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Economy in Brief

U.S. ISM Manufacturing Index Slips
by Tom Moeller  August 1, 2022

• Composite index, nevertheless, continues to indicate expansion.

• New orders decline but employment index improves.

• Price index falls sharply.

Factory sector activity continues to improve but the rate of expansion has cooled. The Composite Index of factory sector activity reported by the Institute for Supply Management (ISM) eased to 52.8 during July from 53.0 in June. The index stood at the lowest level since June 2020, down from a peak of 63.7 in March 2021. A reading of 52.0 had been expected in the Action Economics Forecast Survey.

The new orders index weakened to 48.0 last month from 49.2 in June. These figures are down from a high of 67.4 in December 2020, and both indicate lower order volumes. The production series fell to 53.5 from 54.9, indicating a slower rate of production increase. A lessened 24.9% of respondents reported higher orders levels while an increased 16.6% reported declines. The supplier delivery measure weakened to 55.2 from 57.3 in June. These figures represent the quickest pace of product delivery since January 2020 and the reading is down from 78.8 in May of last year.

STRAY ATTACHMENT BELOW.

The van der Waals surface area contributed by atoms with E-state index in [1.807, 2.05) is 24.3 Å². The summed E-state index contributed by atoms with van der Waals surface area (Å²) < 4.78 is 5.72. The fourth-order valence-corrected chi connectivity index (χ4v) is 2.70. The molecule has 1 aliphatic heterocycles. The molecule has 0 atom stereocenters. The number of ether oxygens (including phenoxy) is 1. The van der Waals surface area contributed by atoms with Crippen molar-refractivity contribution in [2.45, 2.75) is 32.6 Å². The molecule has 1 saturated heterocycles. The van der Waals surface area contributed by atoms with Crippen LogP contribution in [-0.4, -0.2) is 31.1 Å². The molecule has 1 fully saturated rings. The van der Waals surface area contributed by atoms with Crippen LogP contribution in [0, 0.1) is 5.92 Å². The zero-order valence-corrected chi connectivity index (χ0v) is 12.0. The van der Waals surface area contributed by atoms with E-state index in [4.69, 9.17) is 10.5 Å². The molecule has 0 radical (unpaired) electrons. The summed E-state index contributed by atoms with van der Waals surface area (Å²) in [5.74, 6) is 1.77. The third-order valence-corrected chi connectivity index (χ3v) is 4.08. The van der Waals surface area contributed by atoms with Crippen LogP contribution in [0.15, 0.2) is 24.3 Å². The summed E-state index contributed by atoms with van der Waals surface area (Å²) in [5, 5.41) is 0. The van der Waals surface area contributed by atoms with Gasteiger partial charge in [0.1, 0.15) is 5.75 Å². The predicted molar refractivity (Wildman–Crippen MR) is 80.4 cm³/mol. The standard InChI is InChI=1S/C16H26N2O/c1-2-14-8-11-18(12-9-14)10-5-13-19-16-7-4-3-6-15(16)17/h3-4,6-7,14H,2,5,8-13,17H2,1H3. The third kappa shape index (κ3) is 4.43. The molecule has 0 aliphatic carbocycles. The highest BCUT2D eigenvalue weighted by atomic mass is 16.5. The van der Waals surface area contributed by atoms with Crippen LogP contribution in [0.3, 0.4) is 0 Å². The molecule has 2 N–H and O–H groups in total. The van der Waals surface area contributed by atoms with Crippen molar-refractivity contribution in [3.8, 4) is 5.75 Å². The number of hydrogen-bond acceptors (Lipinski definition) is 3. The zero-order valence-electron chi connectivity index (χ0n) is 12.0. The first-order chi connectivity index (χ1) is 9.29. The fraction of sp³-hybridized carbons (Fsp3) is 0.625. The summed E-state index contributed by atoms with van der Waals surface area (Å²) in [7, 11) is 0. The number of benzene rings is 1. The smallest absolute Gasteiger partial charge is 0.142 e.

Working higher last month was the employment index to 49.9 from 47.3 in June. These readings were down from 56.3 in in March. It was the third consecutive month of decline in overall jobs levels. A higher 22.0% of respondents indicated higher jobs levels while a fairly steady 18.6% reported a decline. Also rising was the inventories measure to 57.3 from 56.0 in June. It was the highest index level since July 1984.

Upward pressure on prices eased during July. The prices index declined to 60.0 (NSA) from 78.5 in June. The figure was down from a high of 92.1 in June 2021. A greatly lessened 41.5% of respondents reported higher prices while a higher 21.5% reported price declines.

In other series, the export reading improved to 52.6 last month from 50.7 in June, but it had fallen from 57.1 in February. The orders backlog measure fell to 51.3, down from a high of 70.6 in May of last year. The imports measure improved to 54.4 in July, up from a low of 48.7 in May.

The ISM figures are based on responses from over 400 manufacturing purchasing executives from 20 industries, which correspond to their contribution to GDP in 50 states. These data are diffusion indexes where a reading above 50 indicates expansion. The figures from the Institute for Supply Management can be found in Haver's USECON database; further detail is found in the SURVEYS database. The expectations number is available in Haver's AS1REPNA database.

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